Much of the contextual material in this volume is out-of-date, given the fact that the eight articles originally appeared in the Harvard Business Review years ago (1965-2001). However, I think the core concepts remain sound and provide a valuable frame-of-reference for understanding the advances in decision making that have occurred during the last five years. For example, Peter Drucker suggests a sequence of six steps: classify the problem, define it, identify possible answers, determine which is "right" rather than acceptable, build into the decision the action(s) necessary to implement it, and then test the decision's validity and effectiveness. Yes, these are obvious steps. However, but the number of well-publicized bad decisions that have been made in recent years (e.g. Adelphia Communications, Arthur Andersen, Enron, Kmart, and Tyco) suggests the implications and consequences when decision-makers ignore one or more of these steps.

No brief commentary such as this can do full justice to the rigor and substance of the eight articles. It remains for each reader to examine the list to identify which subjects are of greatest interest to her or him. My own opinion is that all of the articles are first-rate. One of this volume's greatest benefits is derived from the fact that a variety of perspectives are provided by a number of different authorities on the same general subject. In this instance, "advances [to date] in strategy"

Readers will especially appreciate the provision of an executive summary that precedes each article. They facilitate, indeed expedite frequent review of key points which - presumably - careful readers either underline or highlight. Also of interest is the "About the Contributors" section that includes suggestions of other sources to consult.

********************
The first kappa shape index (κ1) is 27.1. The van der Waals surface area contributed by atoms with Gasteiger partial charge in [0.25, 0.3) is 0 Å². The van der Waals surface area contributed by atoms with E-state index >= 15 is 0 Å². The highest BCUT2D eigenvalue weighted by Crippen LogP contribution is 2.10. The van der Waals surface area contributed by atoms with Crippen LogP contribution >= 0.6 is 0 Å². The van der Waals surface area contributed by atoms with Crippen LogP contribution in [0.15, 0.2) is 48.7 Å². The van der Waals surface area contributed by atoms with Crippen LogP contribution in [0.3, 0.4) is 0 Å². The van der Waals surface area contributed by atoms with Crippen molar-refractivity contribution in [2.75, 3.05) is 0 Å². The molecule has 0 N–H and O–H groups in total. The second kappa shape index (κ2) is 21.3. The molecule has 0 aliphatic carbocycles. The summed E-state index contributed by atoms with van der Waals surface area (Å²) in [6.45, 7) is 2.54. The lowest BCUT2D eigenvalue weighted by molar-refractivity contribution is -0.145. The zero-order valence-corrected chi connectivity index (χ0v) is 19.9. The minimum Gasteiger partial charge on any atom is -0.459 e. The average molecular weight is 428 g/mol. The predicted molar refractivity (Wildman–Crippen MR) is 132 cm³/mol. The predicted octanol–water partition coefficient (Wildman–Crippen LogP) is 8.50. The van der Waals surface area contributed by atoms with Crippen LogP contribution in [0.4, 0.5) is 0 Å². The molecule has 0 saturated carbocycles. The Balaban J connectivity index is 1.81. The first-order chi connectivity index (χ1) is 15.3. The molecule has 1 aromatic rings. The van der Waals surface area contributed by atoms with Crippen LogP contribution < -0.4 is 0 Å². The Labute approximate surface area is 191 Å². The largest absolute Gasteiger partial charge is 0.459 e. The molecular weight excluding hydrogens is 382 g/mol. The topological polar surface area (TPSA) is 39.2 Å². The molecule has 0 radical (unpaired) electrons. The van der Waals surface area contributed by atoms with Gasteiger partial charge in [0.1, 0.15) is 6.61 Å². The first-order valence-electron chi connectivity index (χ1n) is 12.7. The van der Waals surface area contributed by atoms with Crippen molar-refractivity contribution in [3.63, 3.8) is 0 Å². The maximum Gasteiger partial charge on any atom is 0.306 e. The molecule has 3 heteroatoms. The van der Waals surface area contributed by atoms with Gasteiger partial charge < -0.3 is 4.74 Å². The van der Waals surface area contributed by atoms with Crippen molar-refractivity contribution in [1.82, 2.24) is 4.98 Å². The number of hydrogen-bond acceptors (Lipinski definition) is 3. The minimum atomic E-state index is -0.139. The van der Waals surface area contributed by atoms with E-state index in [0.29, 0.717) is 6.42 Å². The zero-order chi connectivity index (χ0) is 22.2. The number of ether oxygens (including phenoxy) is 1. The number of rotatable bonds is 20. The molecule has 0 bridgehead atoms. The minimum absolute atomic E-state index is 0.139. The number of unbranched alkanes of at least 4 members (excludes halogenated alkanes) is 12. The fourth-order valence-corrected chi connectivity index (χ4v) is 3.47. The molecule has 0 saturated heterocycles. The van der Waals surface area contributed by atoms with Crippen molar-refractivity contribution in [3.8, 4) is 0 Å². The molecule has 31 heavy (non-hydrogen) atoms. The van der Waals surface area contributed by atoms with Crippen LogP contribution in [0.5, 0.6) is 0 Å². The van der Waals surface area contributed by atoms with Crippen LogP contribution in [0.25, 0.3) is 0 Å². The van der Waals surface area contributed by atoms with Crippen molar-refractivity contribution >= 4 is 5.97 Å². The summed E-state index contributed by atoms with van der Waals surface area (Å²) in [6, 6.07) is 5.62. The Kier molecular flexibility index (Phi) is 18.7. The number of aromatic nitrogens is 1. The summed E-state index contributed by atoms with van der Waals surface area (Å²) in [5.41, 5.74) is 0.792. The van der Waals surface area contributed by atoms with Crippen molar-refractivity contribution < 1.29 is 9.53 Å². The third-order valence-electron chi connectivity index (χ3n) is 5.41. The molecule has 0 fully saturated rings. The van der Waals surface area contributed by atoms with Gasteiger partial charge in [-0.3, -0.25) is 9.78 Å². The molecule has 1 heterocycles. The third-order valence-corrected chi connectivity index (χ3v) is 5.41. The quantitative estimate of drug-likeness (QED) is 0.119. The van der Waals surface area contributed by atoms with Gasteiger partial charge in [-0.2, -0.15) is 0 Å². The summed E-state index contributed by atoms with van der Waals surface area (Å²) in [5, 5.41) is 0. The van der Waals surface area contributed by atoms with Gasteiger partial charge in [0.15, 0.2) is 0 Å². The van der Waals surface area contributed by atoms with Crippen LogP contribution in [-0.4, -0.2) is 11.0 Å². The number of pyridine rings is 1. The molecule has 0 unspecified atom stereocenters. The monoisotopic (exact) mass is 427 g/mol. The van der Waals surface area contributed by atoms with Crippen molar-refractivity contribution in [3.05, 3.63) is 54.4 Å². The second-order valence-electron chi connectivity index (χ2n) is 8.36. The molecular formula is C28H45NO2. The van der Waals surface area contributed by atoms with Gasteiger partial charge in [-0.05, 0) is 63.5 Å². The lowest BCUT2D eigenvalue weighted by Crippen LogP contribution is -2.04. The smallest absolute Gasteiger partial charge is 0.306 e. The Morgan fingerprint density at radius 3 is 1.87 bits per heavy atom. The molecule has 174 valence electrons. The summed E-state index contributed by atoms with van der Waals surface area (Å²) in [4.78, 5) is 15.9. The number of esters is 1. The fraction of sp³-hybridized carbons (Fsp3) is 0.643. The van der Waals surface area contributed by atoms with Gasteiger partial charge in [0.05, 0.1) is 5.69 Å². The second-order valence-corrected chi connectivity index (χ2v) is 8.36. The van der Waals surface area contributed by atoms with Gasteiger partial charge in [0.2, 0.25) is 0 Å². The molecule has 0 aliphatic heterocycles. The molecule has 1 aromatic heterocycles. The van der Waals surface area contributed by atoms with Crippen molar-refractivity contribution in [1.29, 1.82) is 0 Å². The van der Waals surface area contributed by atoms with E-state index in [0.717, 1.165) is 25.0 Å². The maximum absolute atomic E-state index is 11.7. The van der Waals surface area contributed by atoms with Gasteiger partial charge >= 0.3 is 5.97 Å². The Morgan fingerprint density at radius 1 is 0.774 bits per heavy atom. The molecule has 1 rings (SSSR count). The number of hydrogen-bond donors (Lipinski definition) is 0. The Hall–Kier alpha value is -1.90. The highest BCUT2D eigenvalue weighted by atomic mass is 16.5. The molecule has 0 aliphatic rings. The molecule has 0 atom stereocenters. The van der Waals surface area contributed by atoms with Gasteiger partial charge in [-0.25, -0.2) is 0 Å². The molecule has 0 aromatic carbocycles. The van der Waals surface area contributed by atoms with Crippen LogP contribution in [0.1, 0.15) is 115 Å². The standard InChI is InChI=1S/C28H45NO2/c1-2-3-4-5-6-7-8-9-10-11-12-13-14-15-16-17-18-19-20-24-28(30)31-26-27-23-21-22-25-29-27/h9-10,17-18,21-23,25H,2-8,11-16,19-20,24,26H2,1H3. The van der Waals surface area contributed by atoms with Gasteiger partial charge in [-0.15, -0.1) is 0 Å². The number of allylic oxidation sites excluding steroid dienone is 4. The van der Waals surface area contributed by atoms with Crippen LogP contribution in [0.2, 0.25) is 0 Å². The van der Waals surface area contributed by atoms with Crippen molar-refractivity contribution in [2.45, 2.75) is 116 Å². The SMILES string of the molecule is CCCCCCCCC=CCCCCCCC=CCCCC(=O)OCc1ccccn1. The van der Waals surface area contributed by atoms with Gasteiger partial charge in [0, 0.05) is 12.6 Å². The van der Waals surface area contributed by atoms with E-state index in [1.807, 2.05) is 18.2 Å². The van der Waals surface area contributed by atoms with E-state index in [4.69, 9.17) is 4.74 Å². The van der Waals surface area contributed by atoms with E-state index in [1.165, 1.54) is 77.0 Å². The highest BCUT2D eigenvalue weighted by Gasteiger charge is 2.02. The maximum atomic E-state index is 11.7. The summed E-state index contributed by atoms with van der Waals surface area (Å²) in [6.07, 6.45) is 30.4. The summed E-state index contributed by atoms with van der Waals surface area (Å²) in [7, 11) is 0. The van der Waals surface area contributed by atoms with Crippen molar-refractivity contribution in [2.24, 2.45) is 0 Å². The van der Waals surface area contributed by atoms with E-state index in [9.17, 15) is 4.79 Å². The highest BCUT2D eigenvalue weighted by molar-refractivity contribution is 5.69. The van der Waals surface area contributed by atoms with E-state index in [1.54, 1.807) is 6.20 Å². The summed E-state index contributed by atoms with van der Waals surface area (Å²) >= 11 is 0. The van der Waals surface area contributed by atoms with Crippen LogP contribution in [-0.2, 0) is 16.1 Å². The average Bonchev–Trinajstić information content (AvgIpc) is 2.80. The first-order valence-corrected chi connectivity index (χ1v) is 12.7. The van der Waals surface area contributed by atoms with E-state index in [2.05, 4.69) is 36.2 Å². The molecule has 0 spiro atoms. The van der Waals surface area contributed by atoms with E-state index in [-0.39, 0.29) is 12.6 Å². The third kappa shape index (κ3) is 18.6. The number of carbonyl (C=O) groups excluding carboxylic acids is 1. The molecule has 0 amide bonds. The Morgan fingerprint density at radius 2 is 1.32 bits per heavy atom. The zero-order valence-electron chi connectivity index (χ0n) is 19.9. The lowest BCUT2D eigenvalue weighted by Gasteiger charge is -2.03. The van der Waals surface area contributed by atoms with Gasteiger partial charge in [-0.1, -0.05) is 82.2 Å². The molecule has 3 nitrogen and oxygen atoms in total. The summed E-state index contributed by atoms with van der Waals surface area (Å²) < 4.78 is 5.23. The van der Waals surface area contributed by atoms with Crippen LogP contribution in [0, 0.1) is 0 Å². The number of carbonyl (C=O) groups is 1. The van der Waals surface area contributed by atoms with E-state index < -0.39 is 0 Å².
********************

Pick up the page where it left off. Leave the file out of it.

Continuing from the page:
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37 of 47 people found the following review helpful By H. Arsham on October 7, 2004
Format: Paperback
Being an effective manager requires being a good-decision maker too, having ability of using factual and quantitative information to analyze what is the most efficient decision to reach a well-defined objective. Making good decision by applied management science approach is the benefits that managers expect to learn combining with past experience to decide on what should be done. However, in the real-reality (as opposed to virtual reality, as a model), many decisions can be made under the highest-level conceptual understanding. In addition, a better understanding of decision making can be broken down into six sequential steps according to Drucker (pp. 2-19)

1. Classifying the problem in order to tell if it should be solved based on either principles or pragmatic concept. The problem can be categorized in three groups. The first group is the generic problems; for example, in a manufacturing organization, it may happen the situation like total amount of products decreasing. At this stage, the product control or engineering group will look at what is going on in a production line. To illustrate, the coupling in the pipe carrying steam or hot liquids, rather than the problem of production processing. This kind of problems frequently happens. The second group is a unique problem for the individual institution. The third group is a truly unique problem which happens out of exception. The truly unique events are rare and have to be treated individually. Unlike truly unique events, the other two groups require a generic solution. They require a rule, a policy, or a principle. Once the right principle has been developed, all manifestations of the same generic situation can be handled pragmatically by adjusting the rules to each specific case.

2. Defining the problem.